Star Wars toys remain one of the venerable franchise’s most reliable metrics when it comes to assessing the enduring sustainability of its films and television shows, and also accurately identifies which characters continue to capture the imaginations of fans young and old alike. However, the miniaturized medium is occasionally used as a tribute to some of the franchise’s esteemed behind-the-scenes personnel. In fact, Hasbro has just revealed that the latest recipient of this honor is none other than The Mandalorian’s Dave Filoni.
Among Hasbro’s reveals for its heralded PulseCon 2021 toy event was a Star Wars The Black Series 6” scale action figure for The Mandalorian‘s New Republic pilot, Trapper Wolf. To the layperson, the figure would appear to be just a generic representation of a body-mold-recycled Rebel pilot, which begs the question as to why it’s getting the deluxe treatment, sold for $29.99, which is well above the line’s current standard SKU price of $22.99. Of course, the answer lies in the fact that the Trapper figure is a limited release specifically aimed at collectors, a group who know that the character represents the memorable onscreen cameo(s) of the celebrated Star Wars visionary. Minus the missing sartorial choice of a cowboy hat, the figure’s un-helmeted head bears an uncanny resemblance to the famed producer.
Hasbro’s official box copy for the—Filoni-cloning—Trapper Wolf figure describes the character by stating, “A veteran of the Rebellion against the Empire, Trapper Wolf now serves as a pilot in the New Republic. He flies his X-wing as part of a squadron that patrols the outer reaches of the galaxy.” Yet, inside-baseball-privy Star Wars fans know Filoni as the executive producer and driving force behind popular animated series Star Wars: The Clone Wars and Star Wars Rebels, who subsequently teamed with creator Jon Favreau to conceive The Mandalorian in all its live-action glory, and will work on upcoming live-action spinoff shows such as The Book of Boba Fett and Ahsoka. Indeed, like Favreau, he has been catapulted to a legendary status upon the success of the Disney+ series, something that facilitated this minor onscreen role, which has even managed to become a recurring one.
Filoni first played Trapper Wolf in The Mandalorian Season 1, Episode 6, “The Prisoner,” and returned in Season 2, Episode 2, “The Passenger.” Yet, unlike other instances of these cameo-type parts, Filoni’s onscreen presence, while brief, helped drive the plot and even came with speaking lines. In the former episode, he was seen piloting one of the New Republic X-wings that intercepted the Bothan-Five correctional transport—on which Din Djarin’s prison caper group project went sideways due to betrayal. However, in the latter episode, Trapper was initially positioned as an antagonist, pursuing Din’s Razor Crest on planet Maldo Kreis, after which he returned to rescue the embattled bounty hunter from a siege of ice spiders. It was a memorable role that saw the producer directly interact with the stoic, helmeted protagonist, and even held him at gunpoint (as the figure effectively represents) after the ice spider incident before deciding that Din’s good deeds justified letting him off with a warning about his pesky non-emitting transponder.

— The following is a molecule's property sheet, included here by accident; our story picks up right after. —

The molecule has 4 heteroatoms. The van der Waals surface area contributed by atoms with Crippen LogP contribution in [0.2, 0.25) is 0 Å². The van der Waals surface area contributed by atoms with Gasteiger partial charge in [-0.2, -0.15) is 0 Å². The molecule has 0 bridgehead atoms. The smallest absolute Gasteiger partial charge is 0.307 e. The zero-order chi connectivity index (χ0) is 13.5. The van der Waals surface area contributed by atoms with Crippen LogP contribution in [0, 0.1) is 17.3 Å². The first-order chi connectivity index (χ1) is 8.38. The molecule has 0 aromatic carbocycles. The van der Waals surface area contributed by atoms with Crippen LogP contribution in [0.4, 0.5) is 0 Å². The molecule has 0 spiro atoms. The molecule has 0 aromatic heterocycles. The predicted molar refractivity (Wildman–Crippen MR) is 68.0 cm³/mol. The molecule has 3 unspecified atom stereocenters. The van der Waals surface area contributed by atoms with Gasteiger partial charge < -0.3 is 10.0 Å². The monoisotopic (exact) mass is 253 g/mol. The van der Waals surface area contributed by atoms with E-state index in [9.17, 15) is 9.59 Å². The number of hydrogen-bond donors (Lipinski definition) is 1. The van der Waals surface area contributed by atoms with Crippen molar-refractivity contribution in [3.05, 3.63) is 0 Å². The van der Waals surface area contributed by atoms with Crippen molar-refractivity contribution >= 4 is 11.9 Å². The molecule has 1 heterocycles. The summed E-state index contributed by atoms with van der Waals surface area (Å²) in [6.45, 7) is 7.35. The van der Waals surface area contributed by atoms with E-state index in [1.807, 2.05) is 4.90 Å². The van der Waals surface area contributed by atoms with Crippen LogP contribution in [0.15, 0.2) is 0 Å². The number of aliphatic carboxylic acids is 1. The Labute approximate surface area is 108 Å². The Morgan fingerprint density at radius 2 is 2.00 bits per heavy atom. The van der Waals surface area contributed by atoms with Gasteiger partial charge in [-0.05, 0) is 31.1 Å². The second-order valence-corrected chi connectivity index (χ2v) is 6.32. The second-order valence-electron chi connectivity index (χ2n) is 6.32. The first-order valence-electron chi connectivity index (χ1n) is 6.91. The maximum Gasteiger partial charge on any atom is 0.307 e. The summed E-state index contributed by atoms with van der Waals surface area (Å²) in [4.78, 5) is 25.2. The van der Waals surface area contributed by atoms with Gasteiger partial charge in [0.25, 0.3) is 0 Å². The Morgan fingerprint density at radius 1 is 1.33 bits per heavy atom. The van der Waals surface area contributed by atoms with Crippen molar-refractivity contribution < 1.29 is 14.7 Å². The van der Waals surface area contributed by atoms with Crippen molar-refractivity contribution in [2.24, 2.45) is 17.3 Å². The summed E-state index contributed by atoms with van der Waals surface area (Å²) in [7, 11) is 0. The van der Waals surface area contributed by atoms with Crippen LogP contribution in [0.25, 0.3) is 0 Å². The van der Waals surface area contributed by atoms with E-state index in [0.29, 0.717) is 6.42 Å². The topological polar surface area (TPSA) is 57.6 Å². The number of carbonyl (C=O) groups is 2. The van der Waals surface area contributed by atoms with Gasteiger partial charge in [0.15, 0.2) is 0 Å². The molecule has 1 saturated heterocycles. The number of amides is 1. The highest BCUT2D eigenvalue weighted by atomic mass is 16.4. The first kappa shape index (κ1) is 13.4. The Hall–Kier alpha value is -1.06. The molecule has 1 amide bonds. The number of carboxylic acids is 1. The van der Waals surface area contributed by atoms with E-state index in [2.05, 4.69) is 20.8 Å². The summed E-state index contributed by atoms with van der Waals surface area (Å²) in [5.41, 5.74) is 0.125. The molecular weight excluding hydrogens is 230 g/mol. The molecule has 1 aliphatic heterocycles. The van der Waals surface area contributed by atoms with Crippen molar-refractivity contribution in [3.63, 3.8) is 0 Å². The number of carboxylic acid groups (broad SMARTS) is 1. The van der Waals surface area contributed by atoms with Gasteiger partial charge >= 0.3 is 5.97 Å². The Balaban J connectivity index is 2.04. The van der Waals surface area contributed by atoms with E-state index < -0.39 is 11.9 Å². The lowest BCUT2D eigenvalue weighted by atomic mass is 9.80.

Filoni’s onscreen role plays into a tradition for the franchise’s creative minds previously fulfilled—to varied degrees—by such luminaries as creator George Lucas (as Revenge of the Sith theater patron Baron Papanoida), key concept artist Ralph McQuarrie (as Rebel General McQuarrie in The Empire Strikes Back), Original Trilogy threequel director Richard Marquand (as an AT-ST driver in Return of the Jedi), on-set artist Joe Johnston (as the “spacetrooper” seen walking outside the Death Star in A New Hope, whose face is shown in a famous behind-the-scenes photo), original Boba Fett portrayer Jeremy Bulloch (as Jeremoch Colton, pilot of Bail Organa’s ship in Revenge of the Sith), and even Jar Jar Binks actor Ahmed Best (as nightclub patron Achk Med-Beq in Attack of the Clones) et al.
By no coincidence, all of the mentioned walk-on roles have similarly received action figure treatments by Hasbro across the various iterations of the Star Wars toy line at some point. In fact, Lucas received the plastic tribute in 3 ¾” scale on multiple occasions, first in 2002 as a Rebel pilot with a play on his name, called “Jorg Sacul,” then as a 2006 mail-away stormtrooper figure that bore his face underneath the removable white dome. Most notably, he received a figure as the blue-skinned Baron Papanoida, which was part of a 2006 4-pack released as the “Lucas Collector’s Set,” which also included representations of his children’s onscreen cameos in Revenge of the Sith, with son Jett Lucas as (doomed) Jedi youngling Zett Jukasa, daughter Amanda Lucas as senator Terr Taneel, and daughter Katie Lucas as Twi’lek senator Chi Eekway.
Nevertheless, it is unlikely that the saga of Dave Filoni’s Trapper Wolf is destined to expand beyond the scope of a few (maybe more) appearances across Disney’s new, small-screen-expanded Star Wars continuity. However, if nothing else, the prolific producer and de facto fulcrum of the entire franchise can always hang one of his signature Stetsons on the proverbial hat rack of action figure immortality.